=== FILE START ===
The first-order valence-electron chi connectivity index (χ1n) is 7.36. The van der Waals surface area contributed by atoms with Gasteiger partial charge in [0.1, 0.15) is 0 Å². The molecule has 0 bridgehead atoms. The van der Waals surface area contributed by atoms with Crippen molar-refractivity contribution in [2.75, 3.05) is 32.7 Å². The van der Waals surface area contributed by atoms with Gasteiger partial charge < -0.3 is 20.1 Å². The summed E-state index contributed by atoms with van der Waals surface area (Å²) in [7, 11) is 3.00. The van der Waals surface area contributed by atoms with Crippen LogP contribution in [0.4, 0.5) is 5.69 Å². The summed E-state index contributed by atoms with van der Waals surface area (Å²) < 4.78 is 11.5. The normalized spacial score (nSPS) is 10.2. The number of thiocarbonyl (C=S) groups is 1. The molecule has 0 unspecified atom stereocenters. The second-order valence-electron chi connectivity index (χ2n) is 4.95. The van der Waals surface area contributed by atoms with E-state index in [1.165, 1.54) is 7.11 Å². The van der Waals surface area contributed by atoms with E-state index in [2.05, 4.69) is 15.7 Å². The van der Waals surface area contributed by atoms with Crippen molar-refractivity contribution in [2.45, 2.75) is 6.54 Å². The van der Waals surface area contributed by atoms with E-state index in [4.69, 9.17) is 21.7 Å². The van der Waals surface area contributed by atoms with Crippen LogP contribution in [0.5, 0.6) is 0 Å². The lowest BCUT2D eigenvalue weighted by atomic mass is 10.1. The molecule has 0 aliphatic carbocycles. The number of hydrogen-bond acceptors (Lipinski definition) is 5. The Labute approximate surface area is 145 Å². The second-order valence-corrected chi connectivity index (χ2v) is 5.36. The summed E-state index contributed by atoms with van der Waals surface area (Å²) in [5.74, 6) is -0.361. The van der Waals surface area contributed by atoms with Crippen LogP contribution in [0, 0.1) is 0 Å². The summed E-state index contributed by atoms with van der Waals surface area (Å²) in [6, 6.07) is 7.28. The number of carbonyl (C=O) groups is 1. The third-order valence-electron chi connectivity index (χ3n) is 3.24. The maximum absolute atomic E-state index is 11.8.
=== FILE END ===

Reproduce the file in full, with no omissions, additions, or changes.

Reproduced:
The first-order valence-electron chi connectivity index (χ1n) is 7.36. The van der Waals surface area contributed by atoms with Gasteiger partial charge in [0.1, 0.15) is 0 Å². The molecule has 0 bridgehead atoms. The van der Waals surface area contributed by atoms with Crippen molar-refractivity contribution in [2.75, 3.05) is 32.7 Å². The van der Waals surface area contributed by atoms with Gasteiger partial charge < -0.3 is 20.1 Å². The summed E-state index contributed by atoms with van der Waals surface area (Å²) in [7, 11) is 3.00. The van der Waals surface area contributed by atoms with Crippen LogP contribution in [0.4, 0.5) is 5.69 Å². The summed E-state index contributed by atoms with van der Waals surface area (Å²) < 4.78 is 11.5. The normalized spacial score (nSPS) is 10.2. The number of thiocarbonyl (C=S) groups is 1. The molecule has 0 unspecified atom stereocenters. The second-order valence-electron chi connectivity index (χ2n) is 4.95. The van der Waals surface area contributed by atoms with E-state index in [1.165, 1.54) is 7.11 Å². The van der Waals surface area contributed by atoms with E-state index in [2.05, 4.69) is 15.7 Å². The van der Waals surface area contributed by atoms with Crippen molar-refractivity contribution in [2.45, 2.75) is 6.54 Å². The van der Waals surface area contributed by atoms with E-state index in [4.69, 9.17) is 21.7 Å². The van der Waals surface area contributed by atoms with Crippen LogP contribution in [0.5, 0.6) is 0 Å². The lowest BCUT2D eigenvalue weighted by atomic mass is 10.1. The molecule has 0 aliphatic carbocycles. The number of hydrogen-bond acceptors (Lipinski definition) is 5. The Labute approximate surface area is 145 Å². The second-order valence-corrected chi connectivity index (χ2v) is 5.36. The summed E-state index contributed by atoms with van der Waals surface area (Å²) in [5.74, 6) is -0.361. The van der Waals surface area contributed by atoms with Crippen LogP contribution in [0, 0.1) is 0 Å². The summed E-state index contributed by atoms with van der Waals surface area (Å²) in [6, 6.07) is 7.28. The number of carbonyl (C=O) groups is 1. The third-order valence-electron chi connectivity index (χ3n) is 3.24. The maximum absolute atomic E-state index is 11.8.